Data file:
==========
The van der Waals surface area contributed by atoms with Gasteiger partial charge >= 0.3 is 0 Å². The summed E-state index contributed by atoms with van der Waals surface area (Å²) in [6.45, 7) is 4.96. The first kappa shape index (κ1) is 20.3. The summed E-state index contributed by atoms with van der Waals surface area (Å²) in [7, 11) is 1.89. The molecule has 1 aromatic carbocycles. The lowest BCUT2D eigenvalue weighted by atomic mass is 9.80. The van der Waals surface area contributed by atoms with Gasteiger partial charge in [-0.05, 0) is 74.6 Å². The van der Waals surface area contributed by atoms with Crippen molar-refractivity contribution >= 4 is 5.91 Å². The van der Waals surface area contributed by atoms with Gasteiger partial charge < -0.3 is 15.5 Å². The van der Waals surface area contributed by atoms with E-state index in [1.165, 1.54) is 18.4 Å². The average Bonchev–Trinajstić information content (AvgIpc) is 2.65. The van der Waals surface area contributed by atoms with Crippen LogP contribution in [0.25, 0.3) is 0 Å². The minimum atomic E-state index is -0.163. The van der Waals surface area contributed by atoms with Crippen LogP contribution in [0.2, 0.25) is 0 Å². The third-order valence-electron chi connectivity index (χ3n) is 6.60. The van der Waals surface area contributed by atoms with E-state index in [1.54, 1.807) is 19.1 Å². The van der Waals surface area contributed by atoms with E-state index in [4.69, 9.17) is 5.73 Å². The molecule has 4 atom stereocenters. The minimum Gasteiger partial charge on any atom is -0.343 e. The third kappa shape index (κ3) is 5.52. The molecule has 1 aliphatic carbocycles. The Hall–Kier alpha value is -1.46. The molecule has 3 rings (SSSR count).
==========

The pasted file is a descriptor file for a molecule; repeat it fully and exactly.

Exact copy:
The van der Waals surface area contributed by atoms with Gasteiger partial charge >= 0.3 is 0 Å². The summed E-state index contributed by atoms with van der Waals surface area (Å²) in [6.45, 7) is 4.96. The first kappa shape index (κ1) is 20.3. The summed E-state index contributed by atoms with van der Waals surface area (Å²) in [7, 11) is 1.89. The molecule has 1 aromatic carbocycles. The lowest BCUT2D eigenvalue weighted by atomic mass is 9.80. The van der Waals surface area contributed by atoms with Gasteiger partial charge in [-0.05, 0) is 74.6 Å². The van der Waals surface area contributed by atoms with Crippen molar-refractivity contribution >= 4 is 5.91 Å². The van der Waals surface area contributed by atoms with Gasteiger partial charge < -0.3 is 15.5 Å². The van der Waals surface area contributed by atoms with E-state index in [1.165, 1.54) is 18.4 Å². The average Bonchev–Trinajstić information content (AvgIpc) is 2.65. The van der Waals surface area contributed by atoms with Crippen LogP contribution in [0.25, 0.3) is 0 Å². The minimum atomic E-state index is -0.163. The van der Waals surface area contributed by atoms with Crippen LogP contribution in [0.2, 0.25) is 0 Å². The third-order valence-electron chi connectivity index (χ3n) is 6.60. The van der Waals surface area contributed by atoms with E-state index in [1.54, 1.807) is 19.1 Å². The van der Waals surface area contributed by atoms with E-state index in [4.69, 9.17) is 5.73 Å². The molecule has 4 atom stereocenters. The minimum Gasteiger partial charge on any atom is -0.343 e. The third kappa shape index (κ3) is 5.52. The molecule has 1 aliphatic carbocycles. The Hall–Kier alpha value is -1.46. The molecule has 3 rings (SSSR count).